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Preparing for Mediterranean guests in the US

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Oh Joy:
I'm a lifelong US Midwesterner, married to a man who moved here a handful of years ago.  His mother and brother are coming to meet me and our little ones.

I'm starting to prepare our home to be both comfortable and welcoming, especially for MIL (who is neither young nor spry, doesn't speak English and has never been to North America, while BIL is fluent in English and has visited here). 

I'm comfortable with all of the generic preparation...linens, space heater & fan in guest room, a NativeTongue/English dictionary, etc.  But can anyone think of anything specific to the Mediterranean/Middle Eastern region that I might not think to ask DH or he may have never noticed is expected of hosts?  For example, we're installing a bidet attachment to one of the toilets because we know she was uncomfortable at the idea of not having one.

Thanks so much to anyone with any insight!

kherbert05:
Weather - will they have clothing for the time of year they will be visiting? 


How is your home heated/cooled how is that different that where they live?




My relatives from PEI found ac blowing down on them to be very uncomfortable.

doodlemor:
Sometimes people are particular about foods - especially breakfast.  Morning coffee is a big deal for many people, too.

Your DH probably knows what their food and meal preferences are, or could find out.

Danika:
I have family from the Middle East, and I'll try to mention a few things that might be culture shock.

-Some folks take their shoes off at the front door instead of wearing them in the house. Just know that they might feel comfortable doing that.

-With meals, they might not feel comfortable helping themselves even if you tell them to. You might want to leave out some snack items, chips, dips, vegetables, things that might not spoil if they're not refrigerated for a while, just for munching if they're hungry.

-They might not be comfortable with pets, especially large ones, like hyper dogs jumping on their laps, on the furniture, etc. Don't take it personally if they're totally freaked out by your pet gerbil, or they want your dog to stay in another room at all times.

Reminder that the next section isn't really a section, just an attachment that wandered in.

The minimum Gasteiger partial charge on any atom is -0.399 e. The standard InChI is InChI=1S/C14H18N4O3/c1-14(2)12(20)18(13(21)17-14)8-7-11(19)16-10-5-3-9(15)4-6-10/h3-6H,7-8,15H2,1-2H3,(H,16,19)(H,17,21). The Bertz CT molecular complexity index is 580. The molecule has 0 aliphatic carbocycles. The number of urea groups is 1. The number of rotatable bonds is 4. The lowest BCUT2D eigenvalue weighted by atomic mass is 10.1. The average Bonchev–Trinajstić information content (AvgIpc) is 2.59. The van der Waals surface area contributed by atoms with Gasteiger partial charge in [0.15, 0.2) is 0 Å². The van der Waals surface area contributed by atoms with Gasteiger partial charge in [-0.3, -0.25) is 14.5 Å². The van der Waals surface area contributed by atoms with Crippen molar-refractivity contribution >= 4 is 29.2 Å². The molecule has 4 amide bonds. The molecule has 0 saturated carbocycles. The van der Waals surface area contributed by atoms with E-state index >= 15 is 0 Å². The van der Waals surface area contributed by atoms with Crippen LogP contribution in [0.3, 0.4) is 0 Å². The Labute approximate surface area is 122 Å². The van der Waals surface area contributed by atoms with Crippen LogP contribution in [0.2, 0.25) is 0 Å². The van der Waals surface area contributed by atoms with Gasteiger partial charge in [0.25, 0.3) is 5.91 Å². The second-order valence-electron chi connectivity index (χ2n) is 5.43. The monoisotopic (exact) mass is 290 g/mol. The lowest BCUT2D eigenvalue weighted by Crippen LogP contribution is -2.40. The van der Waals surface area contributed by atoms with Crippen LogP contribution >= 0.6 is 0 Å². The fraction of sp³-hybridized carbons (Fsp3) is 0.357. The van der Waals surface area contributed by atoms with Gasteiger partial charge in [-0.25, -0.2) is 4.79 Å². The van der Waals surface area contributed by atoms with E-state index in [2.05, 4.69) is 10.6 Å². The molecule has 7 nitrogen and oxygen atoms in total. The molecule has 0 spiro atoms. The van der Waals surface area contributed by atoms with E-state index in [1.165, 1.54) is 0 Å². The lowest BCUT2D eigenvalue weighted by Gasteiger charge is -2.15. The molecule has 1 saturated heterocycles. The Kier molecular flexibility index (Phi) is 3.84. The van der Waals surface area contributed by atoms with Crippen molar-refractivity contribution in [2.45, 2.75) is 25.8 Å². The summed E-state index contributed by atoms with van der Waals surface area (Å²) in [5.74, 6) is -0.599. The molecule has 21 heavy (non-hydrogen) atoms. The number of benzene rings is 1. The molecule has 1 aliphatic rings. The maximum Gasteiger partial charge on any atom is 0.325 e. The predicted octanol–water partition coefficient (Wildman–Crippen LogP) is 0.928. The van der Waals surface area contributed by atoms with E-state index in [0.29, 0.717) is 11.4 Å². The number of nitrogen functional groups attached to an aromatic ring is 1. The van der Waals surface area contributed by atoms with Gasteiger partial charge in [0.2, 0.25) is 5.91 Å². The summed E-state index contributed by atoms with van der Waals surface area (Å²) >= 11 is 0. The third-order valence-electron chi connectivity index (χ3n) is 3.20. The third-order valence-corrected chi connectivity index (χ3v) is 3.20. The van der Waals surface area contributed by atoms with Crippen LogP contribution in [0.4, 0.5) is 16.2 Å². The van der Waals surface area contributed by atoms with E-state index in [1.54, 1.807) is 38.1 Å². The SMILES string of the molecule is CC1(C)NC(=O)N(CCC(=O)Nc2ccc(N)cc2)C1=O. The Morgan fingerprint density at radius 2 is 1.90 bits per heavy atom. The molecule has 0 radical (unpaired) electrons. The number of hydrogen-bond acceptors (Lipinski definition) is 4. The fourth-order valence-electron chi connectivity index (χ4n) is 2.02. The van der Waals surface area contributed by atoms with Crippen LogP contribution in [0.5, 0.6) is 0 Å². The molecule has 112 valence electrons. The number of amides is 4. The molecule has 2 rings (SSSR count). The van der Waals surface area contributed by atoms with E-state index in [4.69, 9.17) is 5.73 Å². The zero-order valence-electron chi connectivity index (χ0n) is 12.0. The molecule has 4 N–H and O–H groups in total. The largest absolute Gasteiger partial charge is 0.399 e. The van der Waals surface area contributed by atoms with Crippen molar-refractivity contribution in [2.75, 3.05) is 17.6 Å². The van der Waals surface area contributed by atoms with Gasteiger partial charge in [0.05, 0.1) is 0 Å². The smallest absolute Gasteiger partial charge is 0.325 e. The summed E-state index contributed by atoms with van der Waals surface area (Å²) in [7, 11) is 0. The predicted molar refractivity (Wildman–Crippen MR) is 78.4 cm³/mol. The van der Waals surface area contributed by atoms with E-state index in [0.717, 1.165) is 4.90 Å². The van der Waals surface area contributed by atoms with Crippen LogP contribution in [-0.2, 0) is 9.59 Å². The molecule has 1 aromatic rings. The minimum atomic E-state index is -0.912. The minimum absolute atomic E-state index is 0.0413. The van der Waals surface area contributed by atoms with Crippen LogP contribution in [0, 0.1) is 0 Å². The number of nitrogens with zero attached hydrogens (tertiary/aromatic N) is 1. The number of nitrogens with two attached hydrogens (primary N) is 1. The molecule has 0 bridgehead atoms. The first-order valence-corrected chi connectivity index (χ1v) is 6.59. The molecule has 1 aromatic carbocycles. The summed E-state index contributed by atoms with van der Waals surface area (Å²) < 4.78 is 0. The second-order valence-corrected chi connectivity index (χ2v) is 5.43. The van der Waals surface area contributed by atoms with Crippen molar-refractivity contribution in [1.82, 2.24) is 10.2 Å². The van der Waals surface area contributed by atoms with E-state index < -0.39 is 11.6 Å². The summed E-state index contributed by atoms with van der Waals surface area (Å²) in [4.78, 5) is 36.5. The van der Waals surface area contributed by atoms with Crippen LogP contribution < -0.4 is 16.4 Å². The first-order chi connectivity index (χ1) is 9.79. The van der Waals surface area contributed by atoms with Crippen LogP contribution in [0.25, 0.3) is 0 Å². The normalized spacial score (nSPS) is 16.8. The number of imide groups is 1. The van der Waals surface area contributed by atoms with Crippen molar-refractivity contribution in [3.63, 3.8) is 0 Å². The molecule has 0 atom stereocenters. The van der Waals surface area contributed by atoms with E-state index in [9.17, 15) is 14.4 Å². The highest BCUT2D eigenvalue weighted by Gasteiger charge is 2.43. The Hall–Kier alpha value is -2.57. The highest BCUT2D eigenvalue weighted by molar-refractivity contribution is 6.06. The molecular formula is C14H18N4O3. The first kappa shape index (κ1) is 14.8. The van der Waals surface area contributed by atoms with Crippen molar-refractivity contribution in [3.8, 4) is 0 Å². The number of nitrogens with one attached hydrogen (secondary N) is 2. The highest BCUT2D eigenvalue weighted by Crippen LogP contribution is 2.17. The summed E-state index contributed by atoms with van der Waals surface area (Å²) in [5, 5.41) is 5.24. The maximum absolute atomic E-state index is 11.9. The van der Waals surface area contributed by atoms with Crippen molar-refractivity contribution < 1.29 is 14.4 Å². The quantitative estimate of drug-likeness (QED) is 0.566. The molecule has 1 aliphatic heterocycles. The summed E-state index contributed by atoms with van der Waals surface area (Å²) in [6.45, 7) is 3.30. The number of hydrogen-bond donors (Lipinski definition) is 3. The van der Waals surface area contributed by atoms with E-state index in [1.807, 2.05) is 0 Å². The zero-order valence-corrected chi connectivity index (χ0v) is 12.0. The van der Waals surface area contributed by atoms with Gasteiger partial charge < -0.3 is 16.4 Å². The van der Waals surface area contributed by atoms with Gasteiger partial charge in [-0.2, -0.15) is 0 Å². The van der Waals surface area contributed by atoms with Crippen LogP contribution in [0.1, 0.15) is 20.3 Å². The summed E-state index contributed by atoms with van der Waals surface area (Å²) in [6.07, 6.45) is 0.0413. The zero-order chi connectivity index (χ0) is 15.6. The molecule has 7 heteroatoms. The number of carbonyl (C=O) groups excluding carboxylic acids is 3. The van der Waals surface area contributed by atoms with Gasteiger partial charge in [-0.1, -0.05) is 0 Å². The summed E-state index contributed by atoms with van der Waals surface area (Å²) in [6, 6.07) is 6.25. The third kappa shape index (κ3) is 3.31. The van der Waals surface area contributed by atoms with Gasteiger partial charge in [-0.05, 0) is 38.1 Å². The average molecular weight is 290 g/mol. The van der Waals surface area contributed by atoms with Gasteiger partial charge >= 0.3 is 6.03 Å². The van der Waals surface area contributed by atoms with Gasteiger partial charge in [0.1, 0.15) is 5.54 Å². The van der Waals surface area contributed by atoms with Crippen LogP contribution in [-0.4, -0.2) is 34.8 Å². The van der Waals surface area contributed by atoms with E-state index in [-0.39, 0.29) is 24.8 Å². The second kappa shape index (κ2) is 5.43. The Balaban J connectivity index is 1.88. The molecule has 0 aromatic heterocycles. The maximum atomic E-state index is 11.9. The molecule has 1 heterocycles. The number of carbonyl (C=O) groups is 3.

-They're probably used to less processed foods, more fruits and veggies not cupcakes and stuff with a ton of preservatives.

cicero:
food in general is a biggie.

food tends to be spicier than in the US (or a different kind of spicy), with a lot of fresh herbs (like corainder, parsley, oregnao), garlic, peppers, and dried herbs (cumin, coriander, ginger, pepper, hot paprika, tumeric etc). depending on where they're from, they might find the sweeter cuisine in the states too sweet.

I agree with leaving out food, but you also may have to push it on them a bit. it can appear to be rude to *ask* for food, but *you* will be rude in their eyes if you don't offer (and then serve even if they say no ;D ). especially for things like coffee/tea, cold drinks, fruit.

coffee - again, depends where they're from - is usually coarsely ground and prepared strong and sweet, usually without milk. Tea is often served with fresh mint leaves. coffee and tea are usually served as a separate snack with cookies and/or fruit, not as part of a meal, though might be offered at the end of a meal. some people in the region are quite obsessive picky about drinking in clear or decorated glass glasses and not ceramic/mugs.

depending also on whether your MIL is a traditional woman or more modern - if she is traditional, then her whole "being" is tied up with her family, and she shows her love through cooking and cleaning. You  might want to let her cook a few of the meals.

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